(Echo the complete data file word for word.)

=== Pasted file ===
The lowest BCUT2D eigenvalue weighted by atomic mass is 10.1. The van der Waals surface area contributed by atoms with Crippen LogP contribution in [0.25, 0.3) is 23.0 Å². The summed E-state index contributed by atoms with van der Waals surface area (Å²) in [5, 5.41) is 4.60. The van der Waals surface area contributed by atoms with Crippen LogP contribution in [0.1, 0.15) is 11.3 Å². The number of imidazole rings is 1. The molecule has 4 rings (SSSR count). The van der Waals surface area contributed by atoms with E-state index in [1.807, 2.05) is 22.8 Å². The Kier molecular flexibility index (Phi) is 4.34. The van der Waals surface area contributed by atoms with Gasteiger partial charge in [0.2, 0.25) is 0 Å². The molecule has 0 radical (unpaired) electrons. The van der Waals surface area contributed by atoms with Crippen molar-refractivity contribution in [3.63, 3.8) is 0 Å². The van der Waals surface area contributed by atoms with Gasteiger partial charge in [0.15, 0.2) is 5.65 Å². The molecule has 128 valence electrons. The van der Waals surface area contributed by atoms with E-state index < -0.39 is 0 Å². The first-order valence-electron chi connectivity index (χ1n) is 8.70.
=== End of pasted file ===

The lowest BCUT2D eigenvalue weighted by atomic mass is 10.1. The van der Waals surface area contributed by atoms with Crippen LogP contribution in [0.25, 0.3) is 23.0 Å². The summed E-state index contributed by atoms with van der Waals surface area (Å²) in [5, 5.41) is 4.60. The van der Waals surface area contributed by atoms with Crippen LogP contribution in [0.1, 0.15) is 11.3 Å². The number of imidazole rings is 1. The molecule has 4 rings (SSSR count). The van der Waals surface area contributed by atoms with E-state index in [1.807, 2.05) is 22.8 Å². The Kier molecular flexibility index (Phi) is 4.34. The van der Waals surface area contributed by atoms with Gasteiger partial charge in [0.2, 0.25) is 0 Å². The molecule has 0 radical (unpaired) electrons. The van der Waals surface area contributed by atoms with Crippen molar-refractivity contribution in [3.63, 3.8) is 0 Å². The van der Waals surface area contributed by atoms with Gasteiger partial charge in [0.15, 0.2) is 5.65 Å². The molecule has 128 valence electrons. The van der Waals surface area contributed by atoms with E-state index < -0.39 is 0 Å². The first-order valence-electron chi connectivity index (χ1n) is 8.70.